Anderson’s friend D.E. testified that on approximately September 13, he visited T.R. at Anderson’s residence while Anderson was in jail on probation violations.  D.E. said that he saw two guns that looked like rifles on a gun rack in Anderson’s bedroom.  Knowing that Anderson was prohibited from possessing guns, D.E. asked T.R. why the guns were there, and T.R. responded that T.A. brought them for hunting.  T.R. also told D.E. that she would “take care of [them].”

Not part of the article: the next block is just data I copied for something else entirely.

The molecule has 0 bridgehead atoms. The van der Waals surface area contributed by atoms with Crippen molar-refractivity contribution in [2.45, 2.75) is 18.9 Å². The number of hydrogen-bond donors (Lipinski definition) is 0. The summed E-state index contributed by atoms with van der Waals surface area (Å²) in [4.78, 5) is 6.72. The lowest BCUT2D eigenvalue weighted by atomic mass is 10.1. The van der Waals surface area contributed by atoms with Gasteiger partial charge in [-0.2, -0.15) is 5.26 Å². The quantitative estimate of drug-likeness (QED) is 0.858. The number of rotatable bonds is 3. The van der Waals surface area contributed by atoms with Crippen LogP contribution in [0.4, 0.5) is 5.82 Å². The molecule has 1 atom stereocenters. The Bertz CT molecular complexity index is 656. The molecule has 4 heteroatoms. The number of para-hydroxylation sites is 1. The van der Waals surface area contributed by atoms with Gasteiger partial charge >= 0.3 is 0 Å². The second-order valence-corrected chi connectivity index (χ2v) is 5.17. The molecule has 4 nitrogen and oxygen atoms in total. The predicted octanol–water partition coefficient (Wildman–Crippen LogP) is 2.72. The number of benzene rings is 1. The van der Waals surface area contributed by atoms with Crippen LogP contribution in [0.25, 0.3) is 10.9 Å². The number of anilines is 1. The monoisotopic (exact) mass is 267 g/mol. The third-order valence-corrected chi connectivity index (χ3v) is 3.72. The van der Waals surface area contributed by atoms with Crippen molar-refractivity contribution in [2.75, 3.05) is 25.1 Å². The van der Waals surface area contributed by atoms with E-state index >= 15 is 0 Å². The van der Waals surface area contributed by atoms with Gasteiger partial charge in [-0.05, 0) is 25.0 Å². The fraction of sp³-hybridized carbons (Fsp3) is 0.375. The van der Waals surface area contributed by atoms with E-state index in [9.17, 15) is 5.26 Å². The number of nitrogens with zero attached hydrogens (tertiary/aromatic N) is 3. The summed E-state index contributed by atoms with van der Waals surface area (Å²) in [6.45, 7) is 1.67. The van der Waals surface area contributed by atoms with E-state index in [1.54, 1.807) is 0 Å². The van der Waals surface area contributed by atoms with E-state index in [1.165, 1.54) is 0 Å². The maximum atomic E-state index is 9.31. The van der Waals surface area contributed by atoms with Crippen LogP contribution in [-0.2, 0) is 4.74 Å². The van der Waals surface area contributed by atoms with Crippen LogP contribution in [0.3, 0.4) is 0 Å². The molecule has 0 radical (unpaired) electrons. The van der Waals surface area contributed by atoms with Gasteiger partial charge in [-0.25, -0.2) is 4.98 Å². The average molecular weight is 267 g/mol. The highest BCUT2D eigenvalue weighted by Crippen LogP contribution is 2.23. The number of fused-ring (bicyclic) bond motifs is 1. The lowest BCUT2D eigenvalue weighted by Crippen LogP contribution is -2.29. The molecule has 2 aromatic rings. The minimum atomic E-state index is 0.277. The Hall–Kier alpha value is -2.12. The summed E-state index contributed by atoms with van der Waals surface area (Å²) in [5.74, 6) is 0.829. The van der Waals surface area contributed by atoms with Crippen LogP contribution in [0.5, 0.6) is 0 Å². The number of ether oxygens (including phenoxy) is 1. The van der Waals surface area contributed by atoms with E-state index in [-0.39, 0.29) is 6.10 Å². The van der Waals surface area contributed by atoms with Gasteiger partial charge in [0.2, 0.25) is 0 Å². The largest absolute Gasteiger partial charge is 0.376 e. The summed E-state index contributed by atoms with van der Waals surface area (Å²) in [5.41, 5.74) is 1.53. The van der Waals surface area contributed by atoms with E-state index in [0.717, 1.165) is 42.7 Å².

Anderson did not testify, but his counsel asserted in closing argument that Anderson did not knowingly possess the guns because someone had brought them into Anderson’s residence while Anderson was in jail in September for probation violations.  The jury apparently rejected Anderson’s version of events because it found him guilty of being a felon in possession of a firearm.  The district court then sentenced Anderson to 60 months in prison.[1]  Anderson appealed his conviction to the court of appeals, arguing that he was improperly convicted of being a felon in possession because on his completion of probation for the prior felony burglary conviction, that conviction was deemed a misdemeanor by operation of Minn. Stat. § 609.13, subd. 1(2).  State v. Anderson, 720 N.W.2d 854, 859 (Minn. 2006).  He also argued that the district court erred when it refused to suppress the guns as fruits of an unconstitutional search, and that he was denied a fair trial because of prosecutorial misconduct.  Id. at 861, 864.  The court of appeals rejected all three arguments and affirmed Anderson’s conviction.  Id. at 865.